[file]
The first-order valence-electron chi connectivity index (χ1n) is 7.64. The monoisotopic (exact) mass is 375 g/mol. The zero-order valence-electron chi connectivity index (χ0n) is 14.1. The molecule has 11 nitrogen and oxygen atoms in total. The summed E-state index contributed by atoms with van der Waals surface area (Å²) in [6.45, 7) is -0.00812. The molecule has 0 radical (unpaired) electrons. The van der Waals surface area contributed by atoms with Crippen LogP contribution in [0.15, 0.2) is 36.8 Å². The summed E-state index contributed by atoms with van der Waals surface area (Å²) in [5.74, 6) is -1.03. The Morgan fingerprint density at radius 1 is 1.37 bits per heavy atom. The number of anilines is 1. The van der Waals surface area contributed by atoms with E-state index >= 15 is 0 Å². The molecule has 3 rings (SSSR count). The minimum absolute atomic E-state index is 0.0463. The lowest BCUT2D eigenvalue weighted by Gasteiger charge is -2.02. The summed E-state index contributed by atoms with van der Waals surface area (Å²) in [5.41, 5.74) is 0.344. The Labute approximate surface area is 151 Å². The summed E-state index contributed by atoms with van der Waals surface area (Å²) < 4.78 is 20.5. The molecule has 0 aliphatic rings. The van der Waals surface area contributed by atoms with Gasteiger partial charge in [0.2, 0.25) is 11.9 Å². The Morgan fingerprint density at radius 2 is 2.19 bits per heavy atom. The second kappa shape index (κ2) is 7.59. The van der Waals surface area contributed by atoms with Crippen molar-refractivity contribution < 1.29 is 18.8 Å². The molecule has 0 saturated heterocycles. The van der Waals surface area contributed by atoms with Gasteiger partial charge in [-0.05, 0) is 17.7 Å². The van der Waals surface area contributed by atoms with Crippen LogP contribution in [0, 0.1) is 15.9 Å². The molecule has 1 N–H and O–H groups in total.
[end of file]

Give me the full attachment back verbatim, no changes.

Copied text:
The first-order valence-electron chi connectivity index (χ1n) is 7.64. The monoisotopic (exact) mass is 375 g/mol. The zero-order valence-electron chi connectivity index (χ0n) is 14.1. The molecule has 11 nitrogen and oxygen atoms in total. The summed E-state index contributed by atoms with van der Waals surface area (Å²) in [6.45, 7) is -0.00812. The molecule has 0 radical (unpaired) electrons. The van der Waals surface area contributed by atoms with Crippen LogP contribution in [0.15, 0.2) is 36.8 Å². The summed E-state index contributed by atoms with van der Waals surface area (Å²) in [5.74, 6) is -1.03. The Morgan fingerprint density at radius 1 is 1.37 bits per heavy atom. The number of anilines is 1. The van der Waals surface area contributed by atoms with E-state index >= 15 is 0 Å². The molecule has 3 rings (SSSR count). The minimum absolute atomic E-state index is 0.0463. The lowest BCUT2D eigenvalue weighted by Gasteiger charge is -2.02. The summed E-state index contributed by atoms with van der Waals surface area (Å²) in [5.41, 5.74) is 0.344. The Labute approximate surface area is 151 Å². The summed E-state index contributed by atoms with van der Waals surface area (Å²) < 4.78 is 20.5. The molecule has 0 aliphatic rings. The van der Waals surface area contributed by atoms with Gasteiger partial charge in [0.2, 0.25) is 11.9 Å². The Morgan fingerprint density at radius 2 is 2.19 bits per heavy atom. The second kappa shape index (κ2) is 7.59. The van der Waals surface area contributed by atoms with Crippen molar-refractivity contribution < 1.29 is 18.8 Å². The molecule has 0 saturated heterocycles. The van der Waals surface area contributed by atoms with Gasteiger partial charge in [-0.05, 0) is 17.7 Å². The van der Waals surface area contributed by atoms with Crippen LogP contribution in [0, 0.1) is 15.9 Å². The molecule has 1 N–H and O–H groups in total.